In the literature for change impact analysis, software repositories mining, which is related to code mining, is the most preferred technique for 2008 & 2010.
Figure 3: The distribution of techniques used for change impact analysis across years4 

4. Increase performance

Code mining can optimize developers’ performance by automatically analyzing code repositories, saving time and effort. Therefore, developers and testers can allocate more time to higher value-added tasks, such as fixing critical problems or developing new features.   

5. Speed up bugs analysis and debugging

Typically, a development project takes around 2 to 12 months.5Executives and customers push developers to finalize the project quickly, leading developers to neglect the testing phase. However, a fast debugging stage would improve product quality while shortening the time (See Figure 4).

Code mining can help testing for identifying and fixing bugs. The visual illustrates the process of debugging in which the tester reproduces the bug and observe the failure. Then creates a hypothesis and test it. If the hypothesis is not rejected, then it must asks if the bug is fixed. In cases where bug is not fixed, tester and developer must refine the hypothesis to retest it. If the hypothesis is rejected, the team must recreate the hypothesis.
Figure 4: An illustration of debugging process 6 

Code mining can help developers debug fast and efficiently by 

  • Analyzing bug reports and  code history 
  • Identifying the root cause behind the issues
  • Discovering the changes that lead to bugs and errors 

6. Enable code refactoring

Code refactoring is a set of activities that clean and turn dirty or noisy codes into standard and pretty codes. 

Code mining can identify areas of the code that need refactoring, such as duplicated code or complex code blocks. This way, developers can improve  maintainability and readability of the codebase.

7. Facilitate code reviewing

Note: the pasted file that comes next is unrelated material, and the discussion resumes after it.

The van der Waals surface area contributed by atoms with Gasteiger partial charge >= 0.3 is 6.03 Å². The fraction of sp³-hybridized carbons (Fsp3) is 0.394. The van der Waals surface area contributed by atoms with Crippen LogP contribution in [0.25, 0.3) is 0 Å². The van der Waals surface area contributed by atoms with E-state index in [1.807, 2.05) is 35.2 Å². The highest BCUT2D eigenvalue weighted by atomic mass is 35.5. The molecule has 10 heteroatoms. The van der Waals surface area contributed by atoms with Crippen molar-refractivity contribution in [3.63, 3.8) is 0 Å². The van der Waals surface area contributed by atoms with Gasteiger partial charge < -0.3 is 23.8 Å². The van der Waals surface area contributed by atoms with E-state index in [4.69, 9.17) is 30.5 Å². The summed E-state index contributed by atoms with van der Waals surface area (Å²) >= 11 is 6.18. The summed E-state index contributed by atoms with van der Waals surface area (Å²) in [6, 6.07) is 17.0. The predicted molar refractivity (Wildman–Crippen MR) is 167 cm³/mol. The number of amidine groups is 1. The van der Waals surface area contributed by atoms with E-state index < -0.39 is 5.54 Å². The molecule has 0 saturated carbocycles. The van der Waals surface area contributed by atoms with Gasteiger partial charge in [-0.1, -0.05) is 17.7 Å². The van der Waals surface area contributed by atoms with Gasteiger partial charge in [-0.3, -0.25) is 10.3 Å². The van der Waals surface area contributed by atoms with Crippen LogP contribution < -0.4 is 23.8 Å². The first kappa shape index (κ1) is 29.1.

Code review is a quality assurance activity to go over a source code of a program after implementation. Code reviews can discover defects in a given program by 75%, which is why they are essential to maintain and improve a software.7 

Code mining can facilitate code reviewing since it can easily analyze code changes and bug fixes made by developers. Consequently, reviewers can identify potential issues and provide feedback to the developer.

8. Enhance predictive maintenance

Predictive maintenance refers to efforts to predict problems so that they can prevent them and maintain systems or software. 

Developers can apply code mining to predict when maintenance is needed based on patterns and trends in the code. This way, they can proactively maintain the code and reduce the risk of unexpected downtime.

Further reading

Explore more on software development:

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Cem Dilmegani
Principal Analyst
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Hazal Şimşek
Hazal is an industry analyst in AIMultiple. She is experienced in market research, quantitative research and data analytics. She received her master’s degree in Social Sciences from the University of Carlos III of Madrid and her bachelor’s degree in International Relations from Bilkent University.